INCLUSION Creates Off the Wall Form of Table Tennis
Take the idea of bumpers on a bowling lane and apply it to pingpong.
That’s the essence of INCLUSION Table Tennis, a new sports innovation from the creative mind of Marco Santini, who has combined table tennis and racquetball by inventing a curved, Plexiglas wall that attaches to sides of a pingpong table.
“People have said I’m giving wings to table tennis,” said Santini, 29.
Which is fitting, considering Santini recently had a business meeting with Austrian energy drink company and extreme sports sponsor, Red Bull. Its slogan is “Red Bull gives you wings.”
But Santini’s first set of wings were modest, if not broken. In his parents’ Cresskill, N.J., home in 2007, Santini, a self-described “basement player,” was hitting pingpong balls on — and around — his table with a friend. The non-competitive pair cared more about keeping play alive than keeping score.
After deflecting shots off the basement walls — while attempting to avoid hitting coveted framed posters from the 1972 Munich Olympics and a collectible Coke machine from Atlanta’s ‘96 Games — Santini invested in two large rectangular pieces of plywood.
Despite a splintery beginning, INCLUSION was born.
Santini, who in the same year graduated with a bachelor’s degree in linguistic anthropology from Brown University, has since transformed both the materials of the product and its design. With the help of his father, Martin, a successful architect, Santini altered the play-killing, 90-degree intersection of the chair-supported plywood wall with the table into the more cooperative Plexiglas prototype.
“At first, I started saying this was the future of table tennis,” he said, “but I didn’t want to say it’s a replacement. It’s an attachment.”
In 2008, Santini traveled to Beijing, China, for the Summer Olympics, where he saw another side of the sport he grew up playing recreationally. As a one-year member of NBC’s 50-person Page Program, he turned guiding tours of the 30 Rockefeller Plaza into planning corporate events for high-profile network clients attending the Games with friends and family.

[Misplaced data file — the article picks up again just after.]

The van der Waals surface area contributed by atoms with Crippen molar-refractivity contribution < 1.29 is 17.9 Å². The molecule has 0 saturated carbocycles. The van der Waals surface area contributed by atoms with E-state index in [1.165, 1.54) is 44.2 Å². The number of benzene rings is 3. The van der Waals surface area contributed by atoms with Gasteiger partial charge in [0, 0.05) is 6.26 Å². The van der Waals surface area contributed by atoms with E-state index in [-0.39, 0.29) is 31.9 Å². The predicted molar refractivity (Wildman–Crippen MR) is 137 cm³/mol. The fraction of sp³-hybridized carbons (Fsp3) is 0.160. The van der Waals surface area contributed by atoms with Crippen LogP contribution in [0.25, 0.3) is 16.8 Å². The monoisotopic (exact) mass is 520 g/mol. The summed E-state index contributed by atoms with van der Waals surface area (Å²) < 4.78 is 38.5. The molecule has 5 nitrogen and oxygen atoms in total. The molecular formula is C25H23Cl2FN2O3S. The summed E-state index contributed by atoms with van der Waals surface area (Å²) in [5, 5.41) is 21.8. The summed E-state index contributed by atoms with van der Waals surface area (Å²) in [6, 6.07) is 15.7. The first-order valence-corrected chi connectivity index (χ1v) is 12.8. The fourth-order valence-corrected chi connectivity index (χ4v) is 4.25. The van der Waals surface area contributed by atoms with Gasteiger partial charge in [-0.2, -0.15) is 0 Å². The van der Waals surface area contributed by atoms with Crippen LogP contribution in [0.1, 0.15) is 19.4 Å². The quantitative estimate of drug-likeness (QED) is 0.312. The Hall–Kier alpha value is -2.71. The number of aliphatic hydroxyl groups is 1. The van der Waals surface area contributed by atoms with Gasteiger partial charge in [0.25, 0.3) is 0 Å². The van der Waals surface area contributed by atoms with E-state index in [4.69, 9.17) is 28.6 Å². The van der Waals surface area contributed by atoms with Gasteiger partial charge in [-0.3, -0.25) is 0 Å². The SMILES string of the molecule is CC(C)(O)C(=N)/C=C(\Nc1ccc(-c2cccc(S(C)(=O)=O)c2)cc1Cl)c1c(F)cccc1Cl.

“It showed me a totally new love of sports,” he said. “It was my first time interacting with the professional table tennis community. I started to see what it was like with professional videos, and that it’s more of an art.”
Santini, who is also a contemporary artist whose work hangs throughout the chic, modern home his father completed 25 years ago, needed a professional manufacturer to advance INCLUSION.
While working as a business development manager and strategy coordinator at CBX, a New York City-based branding agency, Santini, through a colleague, got in touch with someone who molds prototypes in Queens, New York.
“It was a one-off, hand-made creation,” Santini said. “He took a rare chance.”
Within a few months, Santini was showcasing the product at the Google office in Chelsea Piers and at SPiN, a table tennis bar and restaurant on Manhattan’s Lower East Side.
But his first exhibit was — also fittingly — at the Rare Gallery of Fine Art in Jackson Hole in the summer of 2013.